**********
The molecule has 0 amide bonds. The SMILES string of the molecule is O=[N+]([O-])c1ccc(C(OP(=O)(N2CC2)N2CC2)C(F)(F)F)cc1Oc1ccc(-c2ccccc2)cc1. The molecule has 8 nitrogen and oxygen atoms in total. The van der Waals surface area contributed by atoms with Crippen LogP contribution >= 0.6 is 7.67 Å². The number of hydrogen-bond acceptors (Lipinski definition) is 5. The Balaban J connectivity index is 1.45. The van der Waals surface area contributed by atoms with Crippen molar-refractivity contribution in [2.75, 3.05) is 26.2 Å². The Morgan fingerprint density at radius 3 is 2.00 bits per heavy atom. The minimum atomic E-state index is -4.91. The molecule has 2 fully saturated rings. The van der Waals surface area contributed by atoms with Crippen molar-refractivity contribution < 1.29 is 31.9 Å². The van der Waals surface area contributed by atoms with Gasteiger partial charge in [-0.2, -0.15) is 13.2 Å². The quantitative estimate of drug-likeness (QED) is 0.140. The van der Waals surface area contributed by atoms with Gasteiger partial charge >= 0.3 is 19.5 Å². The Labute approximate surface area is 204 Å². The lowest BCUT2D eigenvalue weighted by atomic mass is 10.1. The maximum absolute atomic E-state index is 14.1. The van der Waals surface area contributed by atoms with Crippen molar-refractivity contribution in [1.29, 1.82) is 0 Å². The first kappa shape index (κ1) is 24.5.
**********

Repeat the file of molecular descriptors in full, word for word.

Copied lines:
The molecule has 0 amide bonds. The SMILES string of the molecule is O=[N+]([O-])c1ccc(C(OP(=O)(N2CC2)N2CC2)C(F)(F)F)cc1Oc1ccc(-c2ccccc2)cc1. The molecule has 8 nitrogen and oxygen atoms in total. The van der Waals surface area contributed by atoms with Crippen LogP contribution >= 0.6 is 7.67 Å². The number of hydrogen-bond acceptors (Lipinski definition) is 5. The Balaban J connectivity index is 1.45. The van der Waals surface area contributed by atoms with Crippen molar-refractivity contribution in [2.75, 3.05) is 26.2 Å². The Morgan fingerprint density at radius 3 is 2.00 bits per heavy atom. The minimum atomic E-state index is -4.91. The molecule has 2 fully saturated rings. The van der Waals surface area contributed by atoms with Crippen molar-refractivity contribution < 1.29 is 31.9 Å². The van der Waals surface area contributed by atoms with Gasteiger partial charge in [-0.2, -0.15) is 13.2 Å². The quantitative estimate of drug-likeness (QED) is 0.140. The van der Waals surface area contributed by atoms with Gasteiger partial charge >= 0.3 is 19.5 Å². The Labute approximate surface area is 204 Å². The lowest BCUT2D eigenvalue weighted by atomic mass is 10.1. The maximum absolute atomic E-state index is 14.1. The van der Waals surface area contributed by atoms with Crippen molar-refractivity contribution in [1.29, 1.82) is 0 Å². The first kappa shape index (κ1) is 24.5.